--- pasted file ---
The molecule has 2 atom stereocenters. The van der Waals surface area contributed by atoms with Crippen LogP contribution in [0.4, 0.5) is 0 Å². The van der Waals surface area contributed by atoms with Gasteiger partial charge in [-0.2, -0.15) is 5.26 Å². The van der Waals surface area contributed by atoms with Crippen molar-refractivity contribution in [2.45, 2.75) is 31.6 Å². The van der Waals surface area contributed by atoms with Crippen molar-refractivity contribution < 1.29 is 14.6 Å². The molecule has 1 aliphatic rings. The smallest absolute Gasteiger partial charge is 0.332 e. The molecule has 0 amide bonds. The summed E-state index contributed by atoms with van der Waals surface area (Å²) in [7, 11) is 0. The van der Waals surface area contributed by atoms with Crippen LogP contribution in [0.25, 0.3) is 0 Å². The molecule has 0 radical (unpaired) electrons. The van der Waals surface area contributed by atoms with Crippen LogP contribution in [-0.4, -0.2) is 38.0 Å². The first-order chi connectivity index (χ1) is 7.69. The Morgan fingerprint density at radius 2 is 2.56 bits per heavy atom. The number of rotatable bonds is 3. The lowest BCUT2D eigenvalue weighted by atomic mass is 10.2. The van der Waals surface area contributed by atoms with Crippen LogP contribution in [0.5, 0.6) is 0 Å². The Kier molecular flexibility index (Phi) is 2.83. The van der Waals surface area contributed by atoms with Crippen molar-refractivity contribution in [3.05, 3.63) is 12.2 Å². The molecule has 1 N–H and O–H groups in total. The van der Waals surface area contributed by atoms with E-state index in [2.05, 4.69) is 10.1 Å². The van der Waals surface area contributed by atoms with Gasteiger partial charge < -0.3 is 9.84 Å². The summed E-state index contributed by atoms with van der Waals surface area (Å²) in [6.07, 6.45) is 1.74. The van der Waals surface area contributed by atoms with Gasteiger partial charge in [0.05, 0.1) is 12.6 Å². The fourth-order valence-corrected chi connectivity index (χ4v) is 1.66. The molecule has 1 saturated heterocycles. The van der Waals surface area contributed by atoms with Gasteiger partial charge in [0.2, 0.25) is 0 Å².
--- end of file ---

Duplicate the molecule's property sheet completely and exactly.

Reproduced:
The molecule has 2 atom stereocenters. The van der Waals surface area contributed by atoms with Crippen LogP contribution in [0.4, 0.5) is 0 Å². The van der Waals surface area contributed by atoms with Gasteiger partial charge in [-0.2, -0.15) is 5.26 Å². The van der Waals surface area contributed by atoms with Crippen molar-refractivity contribution in [2.45, 2.75) is 31.6 Å². The van der Waals surface area contributed by atoms with Crippen molar-refractivity contribution < 1.29 is 14.6 Å². The molecule has 1 aliphatic rings. The smallest absolute Gasteiger partial charge is 0.332 e. The molecule has 0 amide bonds. The summed E-state index contributed by atoms with van der Waals surface area (Å²) in [7, 11) is 0. The van der Waals surface area contributed by atoms with Crippen LogP contribution in [0.25, 0.3) is 0 Å². The molecule has 0 radical (unpaired) electrons. The van der Waals surface area contributed by atoms with Crippen LogP contribution in [-0.4, -0.2) is 38.0 Å². The first-order chi connectivity index (χ1) is 7.69. The Morgan fingerprint density at radius 2 is 2.56 bits per heavy atom. The number of rotatable bonds is 3. The lowest BCUT2D eigenvalue weighted by atomic mass is 10.2. The van der Waals surface area contributed by atoms with Crippen LogP contribution in [0.5, 0.6) is 0 Å². The Kier molecular flexibility index (Phi) is 2.83. The van der Waals surface area contributed by atoms with Crippen molar-refractivity contribution in [3.05, 3.63) is 12.2 Å². The molecule has 1 N–H and O–H groups in total. The van der Waals surface area contributed by atoms with E-state index in [2.05, 4.69) is 10.1 Å². The van der Waals surface area contributed by atoms with Gasteiger partial charge < -0.3 is 9.84 Å². The summed E-state index contributed by atoms with van der Waals surface area (Å²) in [6.07, 6.45) is 1.74. The van der Waals surface area contributed by atoms with Gasteiger partial charge in [0.05, 0.1) is 12.6 Å². The fourth-order valence-corrected chi connectivity index (χ4v) is 1.66. The molecule has 1 saturated heterocycles. The van der Waals surface area contributed by atoms with Gasteiger partial charge in [0.2, 0.25) is 0 Å².